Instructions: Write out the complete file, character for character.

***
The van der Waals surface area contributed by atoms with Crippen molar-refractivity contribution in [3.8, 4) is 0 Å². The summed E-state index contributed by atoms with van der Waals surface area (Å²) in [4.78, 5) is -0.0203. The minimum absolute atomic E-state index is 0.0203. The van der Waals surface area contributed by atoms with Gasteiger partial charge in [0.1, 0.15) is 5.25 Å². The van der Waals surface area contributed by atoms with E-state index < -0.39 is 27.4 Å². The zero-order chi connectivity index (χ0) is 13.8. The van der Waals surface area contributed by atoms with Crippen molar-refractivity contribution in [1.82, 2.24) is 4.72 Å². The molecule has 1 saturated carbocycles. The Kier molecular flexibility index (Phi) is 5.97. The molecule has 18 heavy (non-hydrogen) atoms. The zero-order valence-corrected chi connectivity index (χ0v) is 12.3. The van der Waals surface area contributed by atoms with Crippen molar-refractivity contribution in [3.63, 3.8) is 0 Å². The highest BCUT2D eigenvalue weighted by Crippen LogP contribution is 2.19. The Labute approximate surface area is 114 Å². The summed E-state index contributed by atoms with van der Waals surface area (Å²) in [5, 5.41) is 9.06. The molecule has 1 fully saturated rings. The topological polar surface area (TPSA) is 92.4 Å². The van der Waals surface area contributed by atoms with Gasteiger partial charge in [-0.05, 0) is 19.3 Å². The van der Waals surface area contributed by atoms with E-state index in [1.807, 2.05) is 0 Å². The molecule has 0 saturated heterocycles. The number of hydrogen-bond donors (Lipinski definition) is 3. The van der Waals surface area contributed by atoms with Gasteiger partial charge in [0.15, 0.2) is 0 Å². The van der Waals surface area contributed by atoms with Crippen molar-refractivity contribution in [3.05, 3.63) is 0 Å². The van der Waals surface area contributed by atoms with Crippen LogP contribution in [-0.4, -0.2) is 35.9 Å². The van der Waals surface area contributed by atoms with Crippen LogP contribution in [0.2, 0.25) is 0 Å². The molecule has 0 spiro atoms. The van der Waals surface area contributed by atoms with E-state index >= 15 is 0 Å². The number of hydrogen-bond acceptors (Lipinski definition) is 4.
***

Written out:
The van der Waals surface area contributed by atoms with Crippen molar-refractivity contribution in [3.8, 4) is 0 Å². The summed E-state index contributed by atoms with van der Waals surface area (Å²) in [4.78, 5) is -0.0203. The minimum absolute atomic E-state index is 0.0203. The van der Waals surface area contributed by atoms with Gasteiger partial charge in [0.1, 0.15) is 5.25 Å². The van der Waals surface area contributed by atoms with E-state index < -0.39 is 27.4 Å². The zero-order chi connectivity index (χ0) is 13.8. The van der Waals surface area contributed by atoms with Crippen molar-refractivity contribution in [1.82, 2.24) is 4.72 Å². The molecule has 1 saturated carbocycles. The Kier molecular flexibility index (Phi) is 5.97. The molecule has 18 heavy (non-hydrogen) atoms. The zero-order valence-corrected chi connectivity index (χ0v) is 12.3. The van der Waals surface area contributed by atoms with Crippen molar-refractivity contribution in [3.63, 3.8) is 0 Å². The highest BCUT2D eigenvalue weighted by Crippen LogP contribution is 2.19. The Labute approximate surface area is 114 Å². The summed E-state index contributed by atoms with van der Waals surface area (Å²) in [5, 5.41) is 9.06. The molecule has 1 fully saturated rings. The topological polar surface area (TPSA) is 92.4 Å². The van der Waals surface area contributed by atoms with Gasteiger partial charge in [-0.05, 0) is 19.3 Å². The van der Waals surface area contributed by atoms with E-state index in [1.807, 2.05) is 0 Å². The molecule has 0 saturated heterocycles. The number of hydrogen-bond donors (Lipinski definition) is 3. The van der Waals surface area contributed by atoms with Gasteiger partial charge in [0.15, 0.2) is 0 Å². The van der Waals surface area contributed by atoms with Crippen molar-refractivity contribution in [3.05, 3.63) is 0 Å². The van der Waals surface area contributed by atoms with Crippen LogP contribution in [-0.4, -0.2) is 35.9 Å². The van der Waals surface area contributed by atoms with Crippen LogP contribution in [0.2, 0.25) is 0 Å². The molecule has 0 spiro atoms. The van der Waals surface area contributed by atoms with E-state index >= 15 is 0 Å². The number of hydrogen-bond acceptors (Lipinski definition) is 4.